Recycling is to become much harder for thousands of Wealden residents as the council begins to close its neighbourhood recycling centres across the district.
The news comes in national Recycling Week when local authorities encourage us all to recycle more although, in Wealden, it may be about to get much harder.
Around 70 such sites were introduced throughout Wealden 15 years ago by the then Conservative-led council. Now the council is axing its 30 remaining community recycling points to save money as it discovers sustainability to be an expensive pastime that it can ill afford, and reports fly-tipping at some of the sites which contaminates the material.
The move has angered Conservative councillors and residents, not least because it’s been made without any consultation. Something the council says it does not have to undertake and already meets the requirements of the 1990 Environmental Act.
Now a group of residents in Hadlow Down are forming a protest group and plan to lobby the council with a ‘Save Our Bins’ petition in an effort to keep the poplar facility at Wilderness Wood.
Conservative councillor for the area, Michael Lunn, says that his straw poll clearly shows that the village wants its local recycling site at Wilderness Wood to remain.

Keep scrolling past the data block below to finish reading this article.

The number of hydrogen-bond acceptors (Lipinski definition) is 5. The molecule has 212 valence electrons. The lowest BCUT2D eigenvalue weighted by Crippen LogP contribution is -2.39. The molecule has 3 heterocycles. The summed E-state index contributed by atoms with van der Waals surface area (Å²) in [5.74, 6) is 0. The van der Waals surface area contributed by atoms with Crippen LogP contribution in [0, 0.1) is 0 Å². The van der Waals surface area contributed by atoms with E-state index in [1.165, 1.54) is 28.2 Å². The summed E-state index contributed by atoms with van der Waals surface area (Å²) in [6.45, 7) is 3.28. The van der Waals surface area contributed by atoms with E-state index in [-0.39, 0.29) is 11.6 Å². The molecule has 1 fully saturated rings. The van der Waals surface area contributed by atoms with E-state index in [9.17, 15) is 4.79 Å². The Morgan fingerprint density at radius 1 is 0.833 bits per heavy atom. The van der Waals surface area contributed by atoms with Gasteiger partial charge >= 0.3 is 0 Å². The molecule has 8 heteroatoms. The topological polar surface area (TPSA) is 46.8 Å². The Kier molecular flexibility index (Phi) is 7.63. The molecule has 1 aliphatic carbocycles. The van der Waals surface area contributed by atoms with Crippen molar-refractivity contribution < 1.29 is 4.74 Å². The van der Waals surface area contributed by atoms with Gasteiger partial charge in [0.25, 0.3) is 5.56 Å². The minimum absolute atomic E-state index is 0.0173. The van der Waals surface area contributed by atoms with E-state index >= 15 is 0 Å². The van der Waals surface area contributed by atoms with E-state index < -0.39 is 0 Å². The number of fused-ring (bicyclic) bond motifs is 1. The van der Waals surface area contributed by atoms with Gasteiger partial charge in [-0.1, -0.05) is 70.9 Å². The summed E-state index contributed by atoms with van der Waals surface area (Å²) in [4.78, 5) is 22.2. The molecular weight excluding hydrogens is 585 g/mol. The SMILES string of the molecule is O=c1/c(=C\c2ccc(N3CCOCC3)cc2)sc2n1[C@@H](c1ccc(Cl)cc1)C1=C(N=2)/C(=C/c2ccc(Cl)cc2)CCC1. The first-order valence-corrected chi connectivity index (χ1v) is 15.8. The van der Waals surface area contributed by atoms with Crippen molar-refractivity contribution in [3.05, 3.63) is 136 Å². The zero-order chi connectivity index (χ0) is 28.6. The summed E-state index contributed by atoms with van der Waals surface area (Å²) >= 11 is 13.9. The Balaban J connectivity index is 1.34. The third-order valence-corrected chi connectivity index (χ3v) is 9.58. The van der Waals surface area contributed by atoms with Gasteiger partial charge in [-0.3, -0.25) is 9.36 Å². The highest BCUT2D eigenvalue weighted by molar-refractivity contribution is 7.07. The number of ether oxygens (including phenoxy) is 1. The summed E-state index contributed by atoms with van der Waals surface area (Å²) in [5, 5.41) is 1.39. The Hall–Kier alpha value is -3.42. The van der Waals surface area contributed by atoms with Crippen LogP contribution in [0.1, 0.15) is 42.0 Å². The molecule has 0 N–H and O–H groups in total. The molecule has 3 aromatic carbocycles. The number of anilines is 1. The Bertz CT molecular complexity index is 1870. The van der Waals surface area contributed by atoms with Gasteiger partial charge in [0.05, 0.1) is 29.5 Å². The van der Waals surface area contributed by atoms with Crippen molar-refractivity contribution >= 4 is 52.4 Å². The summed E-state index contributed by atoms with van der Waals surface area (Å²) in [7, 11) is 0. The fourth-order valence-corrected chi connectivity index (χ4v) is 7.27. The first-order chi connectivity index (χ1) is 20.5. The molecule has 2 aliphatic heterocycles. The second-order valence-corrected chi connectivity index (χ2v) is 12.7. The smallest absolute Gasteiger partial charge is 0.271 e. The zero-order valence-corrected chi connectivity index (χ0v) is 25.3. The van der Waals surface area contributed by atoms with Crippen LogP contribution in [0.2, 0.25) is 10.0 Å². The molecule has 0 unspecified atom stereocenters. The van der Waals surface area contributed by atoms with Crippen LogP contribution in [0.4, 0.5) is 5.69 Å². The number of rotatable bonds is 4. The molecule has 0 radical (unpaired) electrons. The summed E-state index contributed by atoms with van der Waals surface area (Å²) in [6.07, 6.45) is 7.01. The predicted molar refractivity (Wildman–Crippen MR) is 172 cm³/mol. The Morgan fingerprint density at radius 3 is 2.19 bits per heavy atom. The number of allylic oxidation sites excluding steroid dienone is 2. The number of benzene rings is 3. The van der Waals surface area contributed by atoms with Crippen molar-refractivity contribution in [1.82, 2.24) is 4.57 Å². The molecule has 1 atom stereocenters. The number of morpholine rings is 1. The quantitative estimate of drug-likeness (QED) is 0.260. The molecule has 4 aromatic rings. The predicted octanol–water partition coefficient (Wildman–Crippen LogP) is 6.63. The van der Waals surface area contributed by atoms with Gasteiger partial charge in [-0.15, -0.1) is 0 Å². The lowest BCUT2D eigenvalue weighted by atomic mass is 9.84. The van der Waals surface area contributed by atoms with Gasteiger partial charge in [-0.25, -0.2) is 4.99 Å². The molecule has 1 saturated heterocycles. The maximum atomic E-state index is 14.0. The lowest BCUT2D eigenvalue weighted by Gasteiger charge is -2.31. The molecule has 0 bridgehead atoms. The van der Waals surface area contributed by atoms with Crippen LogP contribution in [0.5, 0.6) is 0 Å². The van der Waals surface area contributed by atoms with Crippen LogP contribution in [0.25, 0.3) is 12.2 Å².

“There is no reason for it to be closed, it is well-used and well-liked. We have not experienced fly-tipping, the site is hidden within the compound of Wilderness Wood. My appeal for the council to reconsider with fell on deaf ears and now it’s time for the community to speak.”
Wealden District Council says the change has been made to encourage residents to make full use of their household bins which is the most effective and efficient way to recycle, reducing costs by avoiding a duplicate service.
These arguments hold little weight with Conservative group leader, Cllr Ann Newton:
“We should be encouraging recycling as much as possible in as many places as possible, which is why we introduced the sites when running the council. It is incredible that, just a few months after taking over, the Green/Lib Dem alliance remove residents’ access to recycling sites. Could anything be more anti-green?”
Cllr Lunn agrees, saying that recycling is not about being economically-viable, it is about saving the planet's resources through re-use of precious materials, and the threatened sites are critically important in rural locations.
“Under Conservative control, Wealden had the highest recycling rate in East Sussex”, he said. “Rather than doing the bare minimum required of it by legislation, Wealden should continue to lead the way in recycling initiatives”
Paul James, a local resident said “it’s absolutely crazy for the Council to shut down these rural recycling sites without local consultation.
"This will cause a bigger carbon footprint if we all have to drive to the tip to recycling excess materials. Its seems a really weird decision when we are all trying to be sustainable. This decision seems short-sighted and appears a way of cutting our public services”.
Cllr Michael Lunn uses the Wilderness Wood recycling point, probably for the last time.